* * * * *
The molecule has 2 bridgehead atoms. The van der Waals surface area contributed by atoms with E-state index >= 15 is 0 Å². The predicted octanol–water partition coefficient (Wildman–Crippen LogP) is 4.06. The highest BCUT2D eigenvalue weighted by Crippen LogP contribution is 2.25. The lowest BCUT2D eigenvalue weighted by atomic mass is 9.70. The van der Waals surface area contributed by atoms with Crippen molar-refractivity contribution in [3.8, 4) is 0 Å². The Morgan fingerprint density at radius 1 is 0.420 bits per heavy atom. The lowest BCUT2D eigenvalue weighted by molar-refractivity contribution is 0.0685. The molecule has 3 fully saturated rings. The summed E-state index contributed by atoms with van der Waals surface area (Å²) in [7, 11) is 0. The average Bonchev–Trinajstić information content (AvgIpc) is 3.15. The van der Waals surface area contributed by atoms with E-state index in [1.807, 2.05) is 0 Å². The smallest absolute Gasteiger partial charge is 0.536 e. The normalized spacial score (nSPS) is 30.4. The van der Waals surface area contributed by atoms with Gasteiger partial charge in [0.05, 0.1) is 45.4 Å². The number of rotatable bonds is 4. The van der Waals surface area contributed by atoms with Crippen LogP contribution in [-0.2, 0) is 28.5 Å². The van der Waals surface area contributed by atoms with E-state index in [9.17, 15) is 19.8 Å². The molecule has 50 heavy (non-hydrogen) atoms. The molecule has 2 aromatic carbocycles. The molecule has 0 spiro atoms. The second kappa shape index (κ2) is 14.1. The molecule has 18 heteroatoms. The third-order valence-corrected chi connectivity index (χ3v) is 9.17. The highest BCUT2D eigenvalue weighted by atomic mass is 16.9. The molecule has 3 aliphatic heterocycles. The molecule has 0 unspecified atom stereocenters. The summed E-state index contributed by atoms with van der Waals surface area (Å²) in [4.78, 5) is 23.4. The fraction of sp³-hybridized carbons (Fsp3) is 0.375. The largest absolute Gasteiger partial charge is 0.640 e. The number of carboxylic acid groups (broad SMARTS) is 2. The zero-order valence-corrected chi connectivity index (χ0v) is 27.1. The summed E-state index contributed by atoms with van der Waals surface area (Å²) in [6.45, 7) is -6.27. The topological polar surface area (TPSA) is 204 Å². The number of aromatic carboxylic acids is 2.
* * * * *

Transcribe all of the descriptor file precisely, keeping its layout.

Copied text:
The molecule has 2 bridgehead atoms. The van der Waals surface area contributed by atoms with E-state index >= 15 is 0 Å². The predicted octanol–water partition coefficient (Wildman–Crippen LogP) is 4.06. The highest BCUT2D eigenvalue weighted by Crippen LogP contribution is 2.25. The lowest BCUT2D eigenvalue weighted by atomic mass is 9.70. The van der Waals surface area contributed by atoms with Crippen molar-refractivity contribution in [3.8, 4) is 0 Å². The Morgan fingerprint density at radius 1 is 0.420 bits per heavy atom. The lowest BCUT2D eigenvalue weighted by molar-refractivity contribution is 0.0685. The molecule has 3 fully saturated rings. The summed E-state index contributed by atoms with van der Waals surface area (Å²) in [7, 11) is 0. The average Bonchev–Trinajstić information content (AvgIpc) is 3.15. The van der Waals surface area contributed by atoms with E-state index in [1.807, 2.05) is 0 Å². The smallest absolute Gasteiger partial charge is 0.536 e. The normalized spacial score (nSPS) is 30.4. The van der Waals surface area contributed by atoms with Gasteiger partial charge in [0.05, 0.1) is 45.4 Å². The number of rotatable bonds is 4. The van der Waals surface area contributed by atoms with Crippen LogP contribution in [-0.2, 0) is 28.5 Å². The van der Waals surface area contributed by atoms with E-state index in [9.17, 15) is 19.8 Å². The molecule has 50 heavy (non-hydrogen) atoms. The molecule has 2 aromatic carbocycles. The molecule has 0 spiro atoms. The second kappa shape index (κ2) is 14.1. The molecule has 18 heteroatoms. The third-order valence-corrected chi connectivity index (χ3v) is 9.17. The highest BCUT2D eigenvalue weighted by atomic mass is 16.9. The molecule has 3 aliphatic heterocycles. The molecule has 0 unspecified atom stereocenters. The summed E-state index contributed by atoms with van der Waals surface area (Å²) in [4.78, 5) is 23.4. The fraction of sp³-hybridized carbons (Fsp3) is 0.375. The largest absolute Gasteiger partial charge is 0.640 e. The number of carboxylic acid groups (broad SMARTS) is 2. The zero-order valence-corrected chi connectivity index (χ0v) is 27.1. The summed E-state index contributed by atoms with van der Waals surface area (Å²) in [6.45, 7) is -6.27. The topological polar surface area (TPSA) is 204 Å². The number of aromatic carboxylic acids is 2.